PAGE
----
Example compose operator

(Chris Lattner) #1

Here’s a random one I got online. I don’t think the @escaping's are required though, if we can drop them, please do. (they are needed).

precedencegroup Group { associativity: left }
infix operator >| : Group
func >| <A, B, C>(_ lhs: @escaping (A) -> B,
                   _ rhs: @escaping (B) -> C) -> (A) -> C {
    return { rhs(lhs($0)) }
}
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(urmas pitsi) #2

Would it make sense to use similar operators as in F#:

  1. pipe forward: |>, example: let inline (|>) x f = f x

  2. function composition: >>, example: let inline (>>) f g x = g(f x)

as explained here: https://blogs.msdn.microsoft.com/chrsmith/2008/06/14/function-composition/

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(Jeremy Howard (Admin)) #3

Yes I wondered about that too. It would mean >> has two very different meanings however (i.e bit shift) but since they’re very different contexts I’m not sure it matters.

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(urmas pitsi) #4

that’s a good point. I didn’t notice that ‘>>’ operator has been taken already by bit shift.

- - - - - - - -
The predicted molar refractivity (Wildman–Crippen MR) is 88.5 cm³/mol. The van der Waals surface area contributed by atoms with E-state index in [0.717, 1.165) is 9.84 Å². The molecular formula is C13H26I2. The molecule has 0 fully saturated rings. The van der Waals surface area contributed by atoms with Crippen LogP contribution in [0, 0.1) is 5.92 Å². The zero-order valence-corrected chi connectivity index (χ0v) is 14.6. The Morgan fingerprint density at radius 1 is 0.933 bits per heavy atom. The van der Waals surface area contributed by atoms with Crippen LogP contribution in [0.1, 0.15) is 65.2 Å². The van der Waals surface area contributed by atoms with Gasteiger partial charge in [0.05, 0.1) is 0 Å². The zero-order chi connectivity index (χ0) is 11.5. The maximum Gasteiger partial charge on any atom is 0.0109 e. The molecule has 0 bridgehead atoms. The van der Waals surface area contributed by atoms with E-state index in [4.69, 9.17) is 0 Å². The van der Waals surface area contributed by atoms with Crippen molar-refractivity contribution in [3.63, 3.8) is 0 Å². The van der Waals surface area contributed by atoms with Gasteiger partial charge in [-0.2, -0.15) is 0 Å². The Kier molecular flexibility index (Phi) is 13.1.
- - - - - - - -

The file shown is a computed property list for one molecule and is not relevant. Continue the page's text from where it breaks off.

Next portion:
Well, maybe it just comes down to getting more used to ‘>|’ operator. At first it just seemed kind of weird for me.
Must admit that I love the nice declarative style of Swift and functional programming features.

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(Jeremy Howard (Admin)) #5

Honestly we only picked that because it’s the first thing @clattner found with a quick search. At some point we’ll think about this more carefully. At https://www.pointfree.co/ they have suggestions for a bunch of composition operators we should probably steal instead.

BTW in F# they use >>> for bit-shift.

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(Chris Lattner) #6

Yeah, I’d prefer to avoid overloading operators to have two different meanings, it is better to invent a new operator for a new meaning.

C++ is notoriously bad for this, it uses << and >> for i/o etc, because you can’t define new operators.

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#7

this is also being used by elixir language as pipe forward

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